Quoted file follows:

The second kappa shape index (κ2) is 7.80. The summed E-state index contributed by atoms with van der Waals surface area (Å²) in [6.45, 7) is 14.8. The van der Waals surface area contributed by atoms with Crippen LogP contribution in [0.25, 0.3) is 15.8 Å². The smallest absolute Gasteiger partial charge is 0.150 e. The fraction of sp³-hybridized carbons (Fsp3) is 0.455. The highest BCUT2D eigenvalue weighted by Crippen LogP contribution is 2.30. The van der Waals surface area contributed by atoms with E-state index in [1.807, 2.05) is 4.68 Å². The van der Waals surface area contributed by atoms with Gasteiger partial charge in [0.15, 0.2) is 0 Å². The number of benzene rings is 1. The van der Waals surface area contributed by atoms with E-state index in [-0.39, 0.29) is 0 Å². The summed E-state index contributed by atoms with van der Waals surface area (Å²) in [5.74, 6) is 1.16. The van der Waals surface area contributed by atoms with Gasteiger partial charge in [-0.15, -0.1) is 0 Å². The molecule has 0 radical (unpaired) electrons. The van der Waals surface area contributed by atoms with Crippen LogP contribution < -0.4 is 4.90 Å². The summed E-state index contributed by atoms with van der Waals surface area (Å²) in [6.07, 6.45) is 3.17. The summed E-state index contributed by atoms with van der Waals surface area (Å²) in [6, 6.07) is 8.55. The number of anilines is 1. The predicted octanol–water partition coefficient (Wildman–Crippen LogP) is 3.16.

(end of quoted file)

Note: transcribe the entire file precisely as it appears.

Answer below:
The second kappa shape index (κ2) is 7.80. The summed E-state index contributed by atoms with van der Waals surface area (Å²) in [6.45, 7) is 14.8. The van der Waals surface area contributed by atoms with Crippen LogP contribution in [0.25, 0.3) is 15.8 Å². The smallest absolute Gasteiger partial charge is 0.150 e. The fraction of sp³-hybridized carbons (Fsp3) is 0.455. The highest BCUT2D eigenvalue weighted by Crippen LogP contribution is 2.30. The van der Waals surface area contributed by atoms with E-state index in [1.807, 2.05) is 4.68 Å². The van der Waals surface area contributed by atoms with Gasteiger partial charge in [0.15, 0.2) is 0 Å². The number of benzene rings is 1. The van der Waals surface area contributed by atoms with E-state index in [-0.39, 0.29) is 0 Å². The summed E-state index contributed by atoms with van der Waals surface area (Å²) in [5.74, 6) is 1.16. The van der Waals surface area contributed by atoms with Gasteiger partial charge in [-0.15, -0.1) is 0 Å². The molecule has 0 radical (unpaired) electrons. The van der Waals surface area contributed by atoms with Crippen LogP contribution < -0.4 is 4.90 Å². The summed E-state index contributed by atoms with van der Waals surface area (Å²) in [6.07, 6.45) is 3.17. The summed E-state index contributed by atoms with van der Waals surface area (Å²) in [6, 6.07) is 8.55. The number of anilines is 1. The predicted octanol–water partition coefficient (Wildman–Crippen LogP) is 3.16.